• Trump’s rhetoric against protesters has grown increasingly hostile in his final months, according to excerpts from a new book.
  • CNN got the clips that would have detailed how General Mark Milley came to be as the voice of the opposition.
  • On several occasions, Trump has allegedly suggested shooting protesters, according to the book.
  • See more stories on the Insider business page.

As protests raged in the United States last year, the country’s top general had to push back on then-President Donald Trump’s desire to order military intervention in response to civil unrest on multiple occasions , as the former president’s manners became more volatile during his final months in office, according to excerpts from a new book obtained by CNN.

In “Frankly We Won This Election: The Inside Story of How Trump Loses,” Wall Street Journal reporter Michael Bender explains how Joint Chiefs Chairman Gen. Mark Milley often found himself as the only voice of resistance during heated discussions in the Oval Office. as Trump’s rhetoric escalated in response to the outbreak of civil unrest in 2020, according to the book.

Bender’s book alleges that Trump would tell his administration that he wanted to see law enforcement “get physical” with protesters, even featuring videos featuring aggressive police responses as examples, CNN reported.

“This is how you’re supposed to deal with these people,” Trump told senior officials, according to Bender reports. “Crack their skulls!”

On several occasions inside the White House, Trump has reportedly suggested shooting protesters. He also told members of his administration that he wanted the military to “beat the damn” protesters, CNN said, citing Bender’s upcoming book.

According to the outlet, Milley and then Attorney General William Barr would object to the president’s increasingly hostile language and he would nod, but only to a limited extent.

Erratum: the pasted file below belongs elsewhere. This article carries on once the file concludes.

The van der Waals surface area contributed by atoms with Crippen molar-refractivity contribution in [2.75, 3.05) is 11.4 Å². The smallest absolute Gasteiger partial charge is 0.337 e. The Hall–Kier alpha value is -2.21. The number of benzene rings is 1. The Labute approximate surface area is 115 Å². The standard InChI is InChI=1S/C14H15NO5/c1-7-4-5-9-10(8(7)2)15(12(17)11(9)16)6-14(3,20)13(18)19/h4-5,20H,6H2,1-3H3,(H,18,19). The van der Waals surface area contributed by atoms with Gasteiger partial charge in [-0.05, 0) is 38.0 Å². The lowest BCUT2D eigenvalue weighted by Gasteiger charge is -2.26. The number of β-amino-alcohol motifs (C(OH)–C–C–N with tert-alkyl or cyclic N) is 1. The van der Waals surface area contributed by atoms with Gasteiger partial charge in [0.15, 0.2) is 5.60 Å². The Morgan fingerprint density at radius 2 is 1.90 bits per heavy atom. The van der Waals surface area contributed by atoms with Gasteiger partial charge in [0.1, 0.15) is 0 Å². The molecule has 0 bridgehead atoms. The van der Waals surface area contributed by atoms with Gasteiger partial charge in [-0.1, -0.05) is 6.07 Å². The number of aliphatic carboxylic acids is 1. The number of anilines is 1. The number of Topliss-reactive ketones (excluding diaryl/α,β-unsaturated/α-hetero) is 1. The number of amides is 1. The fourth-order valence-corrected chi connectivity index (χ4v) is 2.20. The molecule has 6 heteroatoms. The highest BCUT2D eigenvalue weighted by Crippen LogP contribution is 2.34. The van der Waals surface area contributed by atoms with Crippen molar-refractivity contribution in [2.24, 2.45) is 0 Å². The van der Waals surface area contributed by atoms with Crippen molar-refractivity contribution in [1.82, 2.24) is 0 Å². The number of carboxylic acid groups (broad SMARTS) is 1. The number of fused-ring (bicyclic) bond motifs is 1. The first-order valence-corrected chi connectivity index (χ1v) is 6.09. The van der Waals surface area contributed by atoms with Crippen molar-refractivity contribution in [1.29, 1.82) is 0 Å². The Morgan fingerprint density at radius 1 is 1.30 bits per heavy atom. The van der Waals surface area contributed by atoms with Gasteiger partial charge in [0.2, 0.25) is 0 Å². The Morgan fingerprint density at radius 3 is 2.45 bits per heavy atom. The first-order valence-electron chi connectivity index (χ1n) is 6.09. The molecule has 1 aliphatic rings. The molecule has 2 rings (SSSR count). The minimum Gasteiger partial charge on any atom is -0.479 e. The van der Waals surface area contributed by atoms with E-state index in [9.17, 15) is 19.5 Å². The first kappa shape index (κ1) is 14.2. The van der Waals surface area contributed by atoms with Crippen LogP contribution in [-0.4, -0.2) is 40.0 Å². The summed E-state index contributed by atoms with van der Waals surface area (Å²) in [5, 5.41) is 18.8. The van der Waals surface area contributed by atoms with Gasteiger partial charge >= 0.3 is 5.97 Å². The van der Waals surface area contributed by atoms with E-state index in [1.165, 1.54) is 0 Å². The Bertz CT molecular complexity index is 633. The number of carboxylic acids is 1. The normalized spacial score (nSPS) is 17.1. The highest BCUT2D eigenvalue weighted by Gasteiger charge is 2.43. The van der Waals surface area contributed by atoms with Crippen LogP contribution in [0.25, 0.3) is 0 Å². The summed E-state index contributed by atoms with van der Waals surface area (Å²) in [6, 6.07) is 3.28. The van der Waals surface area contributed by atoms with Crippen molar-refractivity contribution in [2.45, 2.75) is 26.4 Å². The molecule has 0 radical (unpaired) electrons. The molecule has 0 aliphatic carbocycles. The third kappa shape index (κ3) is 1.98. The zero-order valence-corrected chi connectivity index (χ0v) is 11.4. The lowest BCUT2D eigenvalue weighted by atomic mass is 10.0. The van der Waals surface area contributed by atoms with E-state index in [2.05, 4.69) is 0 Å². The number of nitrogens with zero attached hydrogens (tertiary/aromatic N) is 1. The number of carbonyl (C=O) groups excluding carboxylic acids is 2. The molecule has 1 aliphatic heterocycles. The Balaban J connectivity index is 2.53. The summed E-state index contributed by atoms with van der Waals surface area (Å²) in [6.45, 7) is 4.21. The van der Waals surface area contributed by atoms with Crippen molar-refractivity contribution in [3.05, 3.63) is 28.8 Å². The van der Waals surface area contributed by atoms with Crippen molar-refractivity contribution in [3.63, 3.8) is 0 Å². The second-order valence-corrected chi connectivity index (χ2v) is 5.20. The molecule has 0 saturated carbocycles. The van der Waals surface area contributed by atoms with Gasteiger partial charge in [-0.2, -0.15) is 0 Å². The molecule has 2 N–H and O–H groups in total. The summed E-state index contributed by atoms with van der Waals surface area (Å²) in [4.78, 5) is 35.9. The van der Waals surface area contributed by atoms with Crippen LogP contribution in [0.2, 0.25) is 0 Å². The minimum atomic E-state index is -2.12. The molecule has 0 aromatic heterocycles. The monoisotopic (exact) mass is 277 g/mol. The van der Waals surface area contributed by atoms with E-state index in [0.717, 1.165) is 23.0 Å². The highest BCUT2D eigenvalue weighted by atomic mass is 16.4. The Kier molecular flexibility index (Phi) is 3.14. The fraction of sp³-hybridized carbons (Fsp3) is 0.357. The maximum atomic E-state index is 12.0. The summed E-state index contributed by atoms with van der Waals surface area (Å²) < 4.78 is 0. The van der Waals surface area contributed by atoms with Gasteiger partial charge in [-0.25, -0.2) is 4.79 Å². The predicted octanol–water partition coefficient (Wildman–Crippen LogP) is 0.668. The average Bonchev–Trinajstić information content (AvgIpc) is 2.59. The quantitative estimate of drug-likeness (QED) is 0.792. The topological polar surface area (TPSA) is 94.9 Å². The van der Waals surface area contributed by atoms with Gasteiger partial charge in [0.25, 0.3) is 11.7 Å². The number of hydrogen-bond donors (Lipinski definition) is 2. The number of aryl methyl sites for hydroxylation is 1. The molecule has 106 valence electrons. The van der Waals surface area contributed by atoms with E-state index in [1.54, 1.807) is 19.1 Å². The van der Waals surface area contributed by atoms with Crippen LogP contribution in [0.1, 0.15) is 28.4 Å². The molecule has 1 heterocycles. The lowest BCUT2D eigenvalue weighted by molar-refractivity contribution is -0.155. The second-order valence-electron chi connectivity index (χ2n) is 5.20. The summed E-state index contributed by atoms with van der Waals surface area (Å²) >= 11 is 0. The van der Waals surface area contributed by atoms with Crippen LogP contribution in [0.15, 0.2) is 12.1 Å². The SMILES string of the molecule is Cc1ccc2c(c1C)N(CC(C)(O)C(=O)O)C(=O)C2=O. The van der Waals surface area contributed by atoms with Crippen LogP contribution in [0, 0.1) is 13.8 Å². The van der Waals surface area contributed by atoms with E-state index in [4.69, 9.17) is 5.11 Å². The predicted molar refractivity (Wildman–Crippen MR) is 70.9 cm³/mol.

“Well, shoot them in the leg – or maybe in the foot,” Trump reportedly said. “But be tough on them!”

A Trump representative did not immediately respond to Insider’s request for comment.

Chairman of the Joint Chiefs of Staff, General Mark Milley

Chairman of the Joint Chiefs of Staff, General Mark Milley

Chip Somodevilla / Getty Images

Bender’s book suggests Milley also had to deal with other senior officials who emboldened Trump’s extremism, including senior adviser Stephen Miller, who allegedly likened media coverage of the cable protests to a third country. world, suggesting that parts of America had been turned into war. zoned.

The suggestion enraged Milley, according to CNN, who believed Miller was operating from his wheelhouse.

“Shut up, Stephen,” Milley told Miller, according to snippets reviewed by CNN.

A representative for Milley did not immediately respond to Insider’s request for comment.

According to CNN, Bender’s book also alleges that despite being on “good terms” with Trump, Milley made an effort to be in Washington as often as possible during the final months of Trump’s presidency, in left because he feared Trump might decide to invoke the insurgency law in response to the protests.

Although the president never did, Milley reportedly worried about how to advise Trump if he had invoked the insurgency law, which would have moved military forces to the streets acting against civilians.

Milley and former Defense Secretary Mark Esper were both against the idea, which Trump has repeatedly proposed in response to civil unrest and protests.


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